"In a city where the technocratic mayor prides himself on making decisions based on the evidence, the proposed ban [on electronic cigarettes] produced one of the most scientifically vague and emotionally charged health committee hearings in recent memory. Anyone who used the word 'smoke' or 'smoking to refer to electronic cigarettes, which typically contain nicotine, was instantly corrected by audience members hissing 'Vapor!' and 'Vaping!'"
— Pat Kiernan (@patkiernan) November 27, 2013
You're not crazy, the weather is absolutely baffling. I mean, you are crazy, but it has nothing to do with the weather, it is just the constant beat of anxiety running through your brain: they're going to figure out I'm worthless, everything I do will go wrong, I was never any good, all I am to other people is a disappointment, etc.—all that stuff, apart from being true, is what's making you crazy, because of the way it continually loops [...]
"The Hat may not have been a great restaurant—apart from its excellent name—but for a long time it was a necessary one. It was a place where a poor twentysomething with $40 in his pocket could eat and drink like a king on a Friday night, and, for one hour, not think too badly of the way New York was treating him."
What is the cost of a pack of cigarettes in America? It is too much anywhere, but it is crazy stupid expensive in the City of New York. And now on top of that if you are a kid you are going to have to pay some 21-year-old to buy them for you because they are changing the law and also [...]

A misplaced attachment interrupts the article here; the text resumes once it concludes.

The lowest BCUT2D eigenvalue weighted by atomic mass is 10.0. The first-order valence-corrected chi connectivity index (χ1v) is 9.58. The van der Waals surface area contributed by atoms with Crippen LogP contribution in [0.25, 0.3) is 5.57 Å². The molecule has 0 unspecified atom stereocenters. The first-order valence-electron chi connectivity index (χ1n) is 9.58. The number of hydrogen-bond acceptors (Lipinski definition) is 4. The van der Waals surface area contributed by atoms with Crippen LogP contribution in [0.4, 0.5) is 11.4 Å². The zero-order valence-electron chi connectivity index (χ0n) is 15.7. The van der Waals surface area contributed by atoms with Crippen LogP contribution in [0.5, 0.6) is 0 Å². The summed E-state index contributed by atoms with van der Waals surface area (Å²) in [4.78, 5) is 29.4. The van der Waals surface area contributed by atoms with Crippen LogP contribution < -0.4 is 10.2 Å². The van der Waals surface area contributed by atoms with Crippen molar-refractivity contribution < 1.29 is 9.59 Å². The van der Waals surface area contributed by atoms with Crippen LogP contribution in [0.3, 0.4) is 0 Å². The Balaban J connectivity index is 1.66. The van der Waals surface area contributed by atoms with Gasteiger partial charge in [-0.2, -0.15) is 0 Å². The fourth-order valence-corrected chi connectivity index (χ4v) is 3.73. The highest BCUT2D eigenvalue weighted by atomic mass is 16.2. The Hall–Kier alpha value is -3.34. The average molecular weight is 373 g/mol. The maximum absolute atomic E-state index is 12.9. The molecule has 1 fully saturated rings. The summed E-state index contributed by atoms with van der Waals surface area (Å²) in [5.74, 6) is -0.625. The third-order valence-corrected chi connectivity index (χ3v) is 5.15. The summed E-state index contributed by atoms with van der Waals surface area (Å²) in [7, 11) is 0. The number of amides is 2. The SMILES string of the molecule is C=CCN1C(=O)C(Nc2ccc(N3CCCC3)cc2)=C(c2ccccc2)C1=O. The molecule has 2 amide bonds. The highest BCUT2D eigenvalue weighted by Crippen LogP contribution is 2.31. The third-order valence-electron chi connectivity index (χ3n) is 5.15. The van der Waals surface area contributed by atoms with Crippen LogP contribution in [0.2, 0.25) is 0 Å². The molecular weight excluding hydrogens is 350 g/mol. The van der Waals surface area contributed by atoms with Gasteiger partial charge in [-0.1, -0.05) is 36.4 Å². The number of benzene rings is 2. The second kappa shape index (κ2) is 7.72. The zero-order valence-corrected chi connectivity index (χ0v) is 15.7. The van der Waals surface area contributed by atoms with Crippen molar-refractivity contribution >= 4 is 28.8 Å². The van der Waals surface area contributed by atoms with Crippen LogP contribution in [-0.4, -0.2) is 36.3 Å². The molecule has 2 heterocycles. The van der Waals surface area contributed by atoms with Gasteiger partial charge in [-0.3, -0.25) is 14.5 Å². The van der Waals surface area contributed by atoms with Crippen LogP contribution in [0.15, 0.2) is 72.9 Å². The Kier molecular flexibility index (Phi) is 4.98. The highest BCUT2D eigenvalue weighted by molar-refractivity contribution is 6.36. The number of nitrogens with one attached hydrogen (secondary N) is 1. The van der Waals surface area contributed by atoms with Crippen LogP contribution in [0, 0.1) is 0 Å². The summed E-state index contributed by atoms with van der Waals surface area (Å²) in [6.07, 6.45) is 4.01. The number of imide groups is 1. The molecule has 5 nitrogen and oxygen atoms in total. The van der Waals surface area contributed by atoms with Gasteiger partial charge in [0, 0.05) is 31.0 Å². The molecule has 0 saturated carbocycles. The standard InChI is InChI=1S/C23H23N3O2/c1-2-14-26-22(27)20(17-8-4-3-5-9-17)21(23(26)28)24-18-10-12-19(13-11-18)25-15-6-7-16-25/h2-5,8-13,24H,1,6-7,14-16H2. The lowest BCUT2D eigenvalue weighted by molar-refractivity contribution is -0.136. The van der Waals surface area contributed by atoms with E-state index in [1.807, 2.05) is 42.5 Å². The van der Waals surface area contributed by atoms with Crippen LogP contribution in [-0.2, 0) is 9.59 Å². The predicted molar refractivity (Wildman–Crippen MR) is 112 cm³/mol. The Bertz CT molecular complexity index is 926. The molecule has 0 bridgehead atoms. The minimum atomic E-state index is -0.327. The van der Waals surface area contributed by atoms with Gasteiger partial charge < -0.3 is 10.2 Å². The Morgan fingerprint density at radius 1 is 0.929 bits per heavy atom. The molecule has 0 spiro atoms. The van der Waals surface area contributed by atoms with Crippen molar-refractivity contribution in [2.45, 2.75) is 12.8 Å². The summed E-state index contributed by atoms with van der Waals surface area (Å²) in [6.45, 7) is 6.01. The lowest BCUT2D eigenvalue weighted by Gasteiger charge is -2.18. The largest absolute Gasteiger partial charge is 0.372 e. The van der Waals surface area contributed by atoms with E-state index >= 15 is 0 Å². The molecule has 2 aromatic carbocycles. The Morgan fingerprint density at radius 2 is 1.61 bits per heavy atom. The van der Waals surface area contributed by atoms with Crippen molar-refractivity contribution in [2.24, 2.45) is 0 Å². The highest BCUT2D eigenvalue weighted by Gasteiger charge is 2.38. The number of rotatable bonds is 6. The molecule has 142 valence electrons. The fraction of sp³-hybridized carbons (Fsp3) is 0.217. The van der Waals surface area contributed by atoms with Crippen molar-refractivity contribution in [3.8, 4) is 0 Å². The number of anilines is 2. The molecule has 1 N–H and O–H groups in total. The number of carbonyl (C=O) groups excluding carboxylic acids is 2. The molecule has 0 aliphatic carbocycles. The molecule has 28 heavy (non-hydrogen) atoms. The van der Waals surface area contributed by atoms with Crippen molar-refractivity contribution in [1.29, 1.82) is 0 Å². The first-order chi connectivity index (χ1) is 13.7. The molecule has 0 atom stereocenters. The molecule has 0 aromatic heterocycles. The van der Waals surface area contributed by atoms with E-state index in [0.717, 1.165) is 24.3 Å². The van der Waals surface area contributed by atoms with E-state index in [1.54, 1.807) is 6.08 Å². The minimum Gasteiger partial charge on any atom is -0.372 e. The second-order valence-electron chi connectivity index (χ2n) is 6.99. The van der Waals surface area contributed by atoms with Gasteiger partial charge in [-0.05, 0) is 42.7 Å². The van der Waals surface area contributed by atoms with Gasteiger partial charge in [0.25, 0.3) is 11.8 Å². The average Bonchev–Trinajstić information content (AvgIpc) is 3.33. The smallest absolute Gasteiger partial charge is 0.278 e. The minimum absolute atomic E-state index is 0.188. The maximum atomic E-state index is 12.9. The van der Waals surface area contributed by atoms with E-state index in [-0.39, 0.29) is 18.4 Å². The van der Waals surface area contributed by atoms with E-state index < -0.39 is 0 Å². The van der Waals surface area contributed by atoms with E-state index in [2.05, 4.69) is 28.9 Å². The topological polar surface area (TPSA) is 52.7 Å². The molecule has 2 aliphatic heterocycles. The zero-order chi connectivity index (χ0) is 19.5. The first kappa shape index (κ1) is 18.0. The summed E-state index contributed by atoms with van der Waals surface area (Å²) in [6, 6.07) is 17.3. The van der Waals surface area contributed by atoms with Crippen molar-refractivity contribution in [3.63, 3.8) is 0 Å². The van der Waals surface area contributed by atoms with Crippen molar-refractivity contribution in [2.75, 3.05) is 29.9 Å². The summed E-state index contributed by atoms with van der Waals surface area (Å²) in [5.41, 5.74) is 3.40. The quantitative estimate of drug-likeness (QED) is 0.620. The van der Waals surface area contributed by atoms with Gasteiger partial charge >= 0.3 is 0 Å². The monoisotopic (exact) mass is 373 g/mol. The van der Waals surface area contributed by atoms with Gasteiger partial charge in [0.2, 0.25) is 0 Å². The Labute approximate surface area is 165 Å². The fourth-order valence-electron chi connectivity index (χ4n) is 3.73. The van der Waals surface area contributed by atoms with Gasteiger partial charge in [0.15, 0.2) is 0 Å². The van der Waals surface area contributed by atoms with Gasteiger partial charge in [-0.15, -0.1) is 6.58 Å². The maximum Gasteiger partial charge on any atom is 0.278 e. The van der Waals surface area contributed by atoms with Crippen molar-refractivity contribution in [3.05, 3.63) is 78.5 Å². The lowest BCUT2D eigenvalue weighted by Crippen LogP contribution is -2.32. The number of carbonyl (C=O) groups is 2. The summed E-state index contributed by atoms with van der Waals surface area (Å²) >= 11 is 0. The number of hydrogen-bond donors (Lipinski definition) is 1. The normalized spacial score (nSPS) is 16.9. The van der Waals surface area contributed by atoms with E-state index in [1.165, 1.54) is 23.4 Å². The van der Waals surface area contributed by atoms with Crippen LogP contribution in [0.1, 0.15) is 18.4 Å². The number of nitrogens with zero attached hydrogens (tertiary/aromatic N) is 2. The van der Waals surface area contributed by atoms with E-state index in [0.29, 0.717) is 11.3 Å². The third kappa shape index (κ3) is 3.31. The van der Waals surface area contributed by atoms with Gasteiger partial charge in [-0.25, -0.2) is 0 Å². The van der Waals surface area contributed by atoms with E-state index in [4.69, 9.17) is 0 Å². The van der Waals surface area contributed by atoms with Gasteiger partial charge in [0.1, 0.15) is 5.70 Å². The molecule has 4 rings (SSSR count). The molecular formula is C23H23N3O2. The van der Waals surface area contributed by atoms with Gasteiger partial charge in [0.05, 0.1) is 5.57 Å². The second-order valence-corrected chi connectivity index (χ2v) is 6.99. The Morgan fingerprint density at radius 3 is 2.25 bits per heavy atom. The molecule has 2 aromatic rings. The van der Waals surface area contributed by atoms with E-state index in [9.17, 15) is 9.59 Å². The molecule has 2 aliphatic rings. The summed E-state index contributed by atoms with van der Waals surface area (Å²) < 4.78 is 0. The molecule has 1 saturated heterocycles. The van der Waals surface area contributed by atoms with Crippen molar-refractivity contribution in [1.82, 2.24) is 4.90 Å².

Those of you who believe that the best view of Brooklyn is from anywhere else will appreciate this video and its preview of 'All Day,' a digital art thing that "lets viewers virtually fly over Brooklyn thanks to photographs that were shot from rooftops around the borough. The work will play on the giant outdoor oculus at the Barclays Center," which I guess is where those of you who are okay with the view of Brooklyn from within that borough can go to see it, starting today.
"In some important ways, New York City's cockroaches are eerily similar to its human inhabitants. New research shows the insects tend to stay in the neighborhoods they grew up in and segregate themselves, much like the city's ethnic groups and income classes. And as in many a New York immigrant tale, cockroaches' ancestors likely came to America as stowaways…. A cockroach found on the Upper East Side is genetically different than the Upper West Side and Roosevelt Island cockroaches, Dr. Stoeckle and his team have found." —Also the tiny cockroach who was Cockroach Mayor for the last 12 years vastly increased inequality for cockroaches across New [...]
"Only one other police commissioner has ever accepted taxpayer-funded police protection after leaving office." —GUESS!
"Howard Hughes Corporation’s plan to build a 50-story apartment and hotel tower on the South Street Seaport waterfront was met with boos, hisses — and one resounding shout of 'It’s gross!' — as the company presented its Seaport redevelopment proposal to a packed Community Board 1 meeting Tuesday evening."
"A clever barista turned the Astor Row Cafe’s 'B' rating into a more desirable offering, mixing it with some ingredients from the alphabet to serve up 'brunch.'" —This is great, except for the part where I'm going to hear it as "bee-runch" in my head from now on, and also I guess the part about the "evidence of mice or live mice." I mean, I'm not saying I live in conditions that are any better. It's New York, there's always something creeping around there in the dark. [Photo via]